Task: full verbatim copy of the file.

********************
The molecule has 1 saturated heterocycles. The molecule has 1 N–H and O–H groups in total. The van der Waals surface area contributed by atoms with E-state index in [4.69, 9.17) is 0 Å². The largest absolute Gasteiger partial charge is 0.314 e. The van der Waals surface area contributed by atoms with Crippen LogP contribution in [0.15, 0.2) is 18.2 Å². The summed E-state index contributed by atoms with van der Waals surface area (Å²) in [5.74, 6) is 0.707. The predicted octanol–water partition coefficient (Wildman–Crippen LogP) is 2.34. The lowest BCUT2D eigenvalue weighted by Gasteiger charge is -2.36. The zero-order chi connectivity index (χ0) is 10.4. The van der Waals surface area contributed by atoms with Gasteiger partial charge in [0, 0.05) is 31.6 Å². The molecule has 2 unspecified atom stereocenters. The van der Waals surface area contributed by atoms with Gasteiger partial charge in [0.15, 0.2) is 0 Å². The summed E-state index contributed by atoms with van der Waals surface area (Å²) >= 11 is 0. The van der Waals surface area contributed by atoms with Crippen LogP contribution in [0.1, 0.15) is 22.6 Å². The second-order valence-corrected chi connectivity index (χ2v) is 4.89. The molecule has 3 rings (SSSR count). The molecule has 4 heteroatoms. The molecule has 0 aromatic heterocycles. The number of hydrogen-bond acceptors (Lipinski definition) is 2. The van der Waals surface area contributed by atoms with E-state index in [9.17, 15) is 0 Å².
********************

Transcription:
The molecule has 1 saturated heterocycles. The molecule has 1 N–H and O–H groups in total. The van der Waals surface area contributed by atoms with E-state index in [4.69, 9.17) is 0 Å². The largest absolute Gasteiger partial charge is 0.314 e. The van der Waals surface area contributed by atoms with Crippen LogP contribution in [0.15, 0.2) is 18.2 Å². The summed E-state index contributed by atoms with van der Waals surface area (Å²) in [5.74, 6) is 0.707. The predicted octanol–water partition coefficient (Wildman–Crippen LogP) is 2.34. The lowest BCUT2D eigenvalue weighted by Gasteiger charge is -2.36. The zero-order chi connectivity index (χ0) is 10.4. The van der Waals surface area contributed by atoms with Gasteiger partial charge in [0, 0.05) is 31.6 Å². The molecule has 2 unspecified atom stereocenters. The van der Waals surface area contributed by atoms with Gasteiger partial charge in [0.15, 0.2) is 0 Å². The summed E-state index contributed by atoms with van der Waals surface area (Å²) >= 11 is 0. The van der Waals surface area contributed by atoms with Crippen LogP contribution in [0.1, 0.15) is 22.6 Å². The second-order valence-corrected chi connectivity index (χ2v) is 4.89. The molecule has 3 rings (SSSR count). The molecule has 4 heteroatoms. The molecule has 0 aromatic heterocycles. The number of hydrogen-bond acceptors (Lipinski definition) is 2. The van der Waals surface area contributed by atoms with E-state index in [9.17, 15) is 0 Å².